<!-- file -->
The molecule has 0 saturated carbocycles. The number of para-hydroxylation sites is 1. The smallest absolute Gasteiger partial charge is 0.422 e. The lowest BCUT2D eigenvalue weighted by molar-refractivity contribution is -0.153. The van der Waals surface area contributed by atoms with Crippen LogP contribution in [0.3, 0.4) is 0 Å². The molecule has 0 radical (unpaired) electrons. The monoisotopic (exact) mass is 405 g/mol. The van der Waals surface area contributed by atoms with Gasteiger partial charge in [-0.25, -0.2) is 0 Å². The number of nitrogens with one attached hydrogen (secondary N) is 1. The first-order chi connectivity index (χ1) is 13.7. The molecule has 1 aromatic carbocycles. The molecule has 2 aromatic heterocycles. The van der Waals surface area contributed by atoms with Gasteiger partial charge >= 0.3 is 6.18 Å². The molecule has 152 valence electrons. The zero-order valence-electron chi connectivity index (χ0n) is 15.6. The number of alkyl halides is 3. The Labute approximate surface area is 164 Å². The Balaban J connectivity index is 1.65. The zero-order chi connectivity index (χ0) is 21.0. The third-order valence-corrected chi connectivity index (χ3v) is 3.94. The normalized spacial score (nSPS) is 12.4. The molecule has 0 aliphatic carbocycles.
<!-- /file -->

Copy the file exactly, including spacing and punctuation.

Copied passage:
The molecule has 0 saturated carbocycles. The number of para-hydroxylation sites is 1. The smallest absolute Gasteiger partial charge is 0.422 e. The lowest BCUT2D eigenvalue weighted by molar-refractivity contribution is -0.153. The van der Waals surface area contributed by atoms with Crippen LogP contribution in [0.3, 0.4) is 0 Å². The molecule has 0 radical (unpaired) electrons. The monoisotopic (exact) mass is 405 g/mol. The van der Waals surface area contributed by atoms with Gasteiger partial charge in [-0.25, -0.2) is 0 Å². The number of nitrogens with one attached hydrogen (secondary N) is 1. The first-order chi connectivity index (χ1) is 13.7. The molecule has 1 aromatic carbocycles. The molecule has 2 aromatic heterocycles. The van der Waals surface area contributed by atoms with Gasteiger partial charge >= 0.3 is 6.18 Å². The molecule has 152 valence electrons. The zero-order valence-electron chi connectivity index (χ0n) is 15.6. The number of alkyl halides is 3. The Labute approximate surface area is 164 Å². The Balaban J connectivity index is 1.65. The zero-order chi connectivity index (χ0) is 21.0. The third-order valence-corrected chi connectivity index (χ3v) is 3.94. The normalized spacial score (nSPS) is 12.4. The molecule has 0 aliphatic carbocycles.